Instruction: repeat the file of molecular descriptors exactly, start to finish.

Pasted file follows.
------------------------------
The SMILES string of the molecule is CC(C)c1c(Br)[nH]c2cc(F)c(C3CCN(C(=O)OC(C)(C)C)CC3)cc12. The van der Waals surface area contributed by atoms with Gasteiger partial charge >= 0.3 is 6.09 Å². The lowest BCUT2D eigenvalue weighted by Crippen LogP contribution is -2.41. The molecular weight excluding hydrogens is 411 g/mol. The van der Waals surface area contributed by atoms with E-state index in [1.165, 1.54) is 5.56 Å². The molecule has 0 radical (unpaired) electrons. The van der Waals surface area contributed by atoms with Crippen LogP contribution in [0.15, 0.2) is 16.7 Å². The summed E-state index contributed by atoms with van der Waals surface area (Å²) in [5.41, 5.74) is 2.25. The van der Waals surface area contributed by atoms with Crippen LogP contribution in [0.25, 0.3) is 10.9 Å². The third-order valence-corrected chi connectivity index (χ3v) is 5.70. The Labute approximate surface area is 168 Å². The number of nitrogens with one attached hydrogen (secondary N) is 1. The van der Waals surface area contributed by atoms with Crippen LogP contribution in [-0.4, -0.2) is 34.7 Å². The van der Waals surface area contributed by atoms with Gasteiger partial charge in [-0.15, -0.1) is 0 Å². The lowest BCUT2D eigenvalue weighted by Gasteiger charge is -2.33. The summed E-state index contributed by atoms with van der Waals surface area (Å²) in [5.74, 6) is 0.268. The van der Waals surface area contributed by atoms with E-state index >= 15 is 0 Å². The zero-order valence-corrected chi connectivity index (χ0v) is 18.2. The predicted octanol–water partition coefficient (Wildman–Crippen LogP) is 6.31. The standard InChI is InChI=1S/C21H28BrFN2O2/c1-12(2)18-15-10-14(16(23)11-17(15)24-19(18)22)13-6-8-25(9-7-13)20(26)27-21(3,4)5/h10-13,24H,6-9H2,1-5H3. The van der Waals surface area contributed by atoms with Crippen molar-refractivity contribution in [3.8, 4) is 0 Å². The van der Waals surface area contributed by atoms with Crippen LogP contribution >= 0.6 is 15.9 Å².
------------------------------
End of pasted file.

The SMILES string of the molecule is CC(C)c1c(Br)[nH]c2cc(F)c(C3CCN(C(=O)OC(C)(C)C)CC3)cc12. The van der Waals surface area contributed by atoms with Gasteiger partial charge >= 0.3 is 6.09 Å². The lowest BCUT2D eigenvalue weighted by Crippen LogP contribution is -2.41. The molecular weight excluding hydrogens is 411 g/mol. The van der Waals surface area contributed by atoms with E-state index in [1.165, 1.54) is 5.56 Å². The molecule has 0 radical (unpaired) electrons. The van der Waals surface area contributed by atoms with Crippen LogP contribution in [0.15, 0.2) is 16.7 Å². The summed E-state index contributed by atoms with van der Waals surface area (Å²) in [5.41, 5.74) is 2.25. The van der Waals surface area contributed by atoms with Crippen LogP contribution in [0.25, 0.3) is 10.9 Å². The third-order valence-corrected chi connectivity index (χ3v) is 5.70. The Labute approximate surface area is 168 Å². The number of nitrogens with one attached hydrogen (secondary N) is 1. The van der Waals surface area contributed by atoms with Crippen LogP contribution in [-0.4, -0.2) is 34.7 Å². The van der Waals surface area contributed by atoms with Gasteiger partial charge in [-0.15, -0.1) is 0 Å². The lowest BCUT2D eigenvalue weighted by Gasteiger charge is -2.33. The summed E-state index contributed by atoms with van der Waals surface area (Å²) in [5.74, 6) is 0.268. The van der Waals surface area contributed by atoms with E-state index >= 15 is 0 Å². The zero-order valence-corrected chi connectivity index (χ0v) is 18.2. The predicted octanol–water partition coefficient (Wildman–Crippen LogP) is 6.31. The standard InChI is InChI=1S/C21H28BrFN2O2/c1-12(2)18-15-10-14(16(23)11-17(15)24-19(18)22)13-6-8-25(9-7-13)20(26)27-21(3,4)5/h10-13,24H,6-9H2,1-5H3. The van der Waals surface area contributed by atoms with Crippen molar-refractivity contribution in [3.8, 4) is 0 Å². The van der Waals surface area contributed by atoms with Crippen LogP contribution >= 0.6 is 15.9 Å².